This chapter has introduced the general principles of variational calculus needed for understanding the Lagrangian and Hamiltonian approaches to classical mechanics. Although variational calculus was developed originally for classical mechanics, now it has grown to be an important branch of mathematics with applications to many other fields outside of physics. The prologue of this book emphasized the dramatic differences between the differential vectorial approach of Newtonian mechanics, and the integral variational approaches of Lagrange and Hamiltonian mechanics. The Newtonian vectorial approach involves solving Newton’s differential equations of motion that relate the force and momenta vectors. This requires knowledge of the time dependence of all the force vectors, including constraint forces, acting on the system which can be very complicated. Chapter \(2\) showed that the first-order time integrals, equations (\(2.4.1\)), (\(2.4.7\)), relate the initial and final total momenta without requiring knowledge of the complicated instantaneous forces acting during the collision of two bodies. Similarly, for conservative systems, the first-order spatial integral, equation (\(2.4.12\)), relates the initial and final total energies to the net work done on the system without requiring knowledge of the instantaneous force vectors. The first-order spatial integral has the advantage that it is a scalar quantity, in contrast to time integrals which are vector quantities. These first-order integral relations are used frequently in Newtonian mechanics to derive solutions of the equations of motion that avoid having to solve complicated differential equations of motion.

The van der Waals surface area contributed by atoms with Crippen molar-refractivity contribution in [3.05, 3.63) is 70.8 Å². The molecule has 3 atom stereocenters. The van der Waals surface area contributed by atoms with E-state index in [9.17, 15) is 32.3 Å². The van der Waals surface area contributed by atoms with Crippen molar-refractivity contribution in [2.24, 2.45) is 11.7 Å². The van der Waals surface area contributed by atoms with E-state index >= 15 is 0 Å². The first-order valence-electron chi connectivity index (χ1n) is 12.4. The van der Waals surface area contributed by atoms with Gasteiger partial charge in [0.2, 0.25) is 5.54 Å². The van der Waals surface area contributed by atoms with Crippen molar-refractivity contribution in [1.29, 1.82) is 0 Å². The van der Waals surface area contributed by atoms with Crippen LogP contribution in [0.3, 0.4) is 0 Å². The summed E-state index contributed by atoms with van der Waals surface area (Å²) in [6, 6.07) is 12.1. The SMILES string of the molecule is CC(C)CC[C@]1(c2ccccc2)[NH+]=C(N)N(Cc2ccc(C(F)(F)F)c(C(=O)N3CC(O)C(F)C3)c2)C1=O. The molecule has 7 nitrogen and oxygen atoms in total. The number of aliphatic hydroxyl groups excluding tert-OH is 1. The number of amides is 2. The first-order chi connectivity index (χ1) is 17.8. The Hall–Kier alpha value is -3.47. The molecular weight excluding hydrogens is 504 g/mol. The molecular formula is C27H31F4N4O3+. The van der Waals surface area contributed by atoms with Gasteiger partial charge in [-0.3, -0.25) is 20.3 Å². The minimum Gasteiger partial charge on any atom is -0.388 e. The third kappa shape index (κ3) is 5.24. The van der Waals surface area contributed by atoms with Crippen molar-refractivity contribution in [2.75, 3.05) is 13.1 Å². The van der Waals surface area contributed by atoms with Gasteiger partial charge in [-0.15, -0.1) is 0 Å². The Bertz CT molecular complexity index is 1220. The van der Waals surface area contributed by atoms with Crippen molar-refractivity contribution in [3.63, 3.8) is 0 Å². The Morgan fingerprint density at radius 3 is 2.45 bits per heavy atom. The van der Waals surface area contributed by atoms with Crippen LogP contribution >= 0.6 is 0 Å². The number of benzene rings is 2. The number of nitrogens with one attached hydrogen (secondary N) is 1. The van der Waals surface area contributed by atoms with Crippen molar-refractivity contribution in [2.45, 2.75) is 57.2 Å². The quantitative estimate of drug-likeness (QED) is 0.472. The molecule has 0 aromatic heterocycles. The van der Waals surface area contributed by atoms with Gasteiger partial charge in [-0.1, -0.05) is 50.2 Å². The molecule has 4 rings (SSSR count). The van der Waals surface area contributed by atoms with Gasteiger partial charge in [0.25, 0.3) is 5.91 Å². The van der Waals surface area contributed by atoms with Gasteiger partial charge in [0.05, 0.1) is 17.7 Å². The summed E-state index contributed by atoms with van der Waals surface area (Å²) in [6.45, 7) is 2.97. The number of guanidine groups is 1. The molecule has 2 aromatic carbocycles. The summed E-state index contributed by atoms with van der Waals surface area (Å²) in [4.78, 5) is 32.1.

This chapter has illustrated that variational principles provide a means of deriving more detailed information, such as the trajectories for the motion between given initial and final conditions, by requiring that scalar functionals have extrema values. For example, the solution of the brachistochrone problem determined the trajectory having the minimum transit time, based on only the magnitudes of the kinetic and gravitational potential energies. Similarly, the catenary shape of a suspended chain was derived by minimizing the gravitational potential energy. The calculus of variations uses Euler’s equations to determine directly the differential equations of motion of the system that lead to the functional of interest being stationary at an extremum. The Lagrangian and Hamiltonian variational approaches to classical mechanics are discussed in chapters \(6-16\). The broad range of applicability, the flexibility, and the power provided by variational approaches to classical mechanics and modern physics will be illustrated.